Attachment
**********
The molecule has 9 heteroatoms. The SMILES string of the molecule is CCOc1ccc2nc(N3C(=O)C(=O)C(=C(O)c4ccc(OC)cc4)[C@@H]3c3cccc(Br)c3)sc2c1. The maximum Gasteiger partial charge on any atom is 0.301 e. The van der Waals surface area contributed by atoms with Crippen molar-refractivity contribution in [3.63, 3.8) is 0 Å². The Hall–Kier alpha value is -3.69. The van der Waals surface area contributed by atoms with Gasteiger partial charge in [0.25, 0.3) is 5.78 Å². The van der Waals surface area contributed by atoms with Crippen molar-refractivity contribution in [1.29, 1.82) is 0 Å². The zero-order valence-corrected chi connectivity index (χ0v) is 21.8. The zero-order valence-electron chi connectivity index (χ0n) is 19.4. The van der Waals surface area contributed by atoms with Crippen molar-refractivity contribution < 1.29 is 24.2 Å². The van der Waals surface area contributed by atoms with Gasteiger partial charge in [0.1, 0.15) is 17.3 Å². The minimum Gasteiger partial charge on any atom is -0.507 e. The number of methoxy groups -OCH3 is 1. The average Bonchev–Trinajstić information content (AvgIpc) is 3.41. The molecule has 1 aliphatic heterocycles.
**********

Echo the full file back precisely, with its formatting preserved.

The molecule has 9 heteroatoms. The SMILES string of the molecule is CCOc1ccc2nc(N3C(=O)C(=O)C(=C(O)c4ccc(OC)cc4)[C@@H]3c3cccc(Br)c3)sc2c1. The maximum Gasteiger partial charge on any atom is 0.301 e. The van der Waals surface area contributed by atoms with Crippen molar-refractivity contribution in [3.63, 3.8) is 0 Å². The Hall–Kier alpha value is -3.69. The van der Waals surface area contributed by atoms with Gasteiger partial charge in [0.25, 0.3) is 5.78 Å². The van der Waals surface area contributed by atoms with Crippen molar-refractivity contribution in [1.29, 1.82) is 0 Å². The zero-order valence-corrected chi connectivity index (χ0v) is 21.8. The zero-order valence-electron chi connectivity index (χ0n) is 19.4. The van der Waals surface area contributed by atoms with Crippen molar-refractivity contribution < 1.29 is 24.2 Å². The van der Waals surface area contributed by atoms with Gasteiger partial charge in [0.1, 0.15) is 17.3 Å². The minimum Gasteiger partial charge on any atom is -0.507 e. The number of methoxy groups -OCH3 is 1. The average Bonchev–Trinajstić information content (AvgIpc) is 3.41. The molecule has 1 aliphatic heterocycles.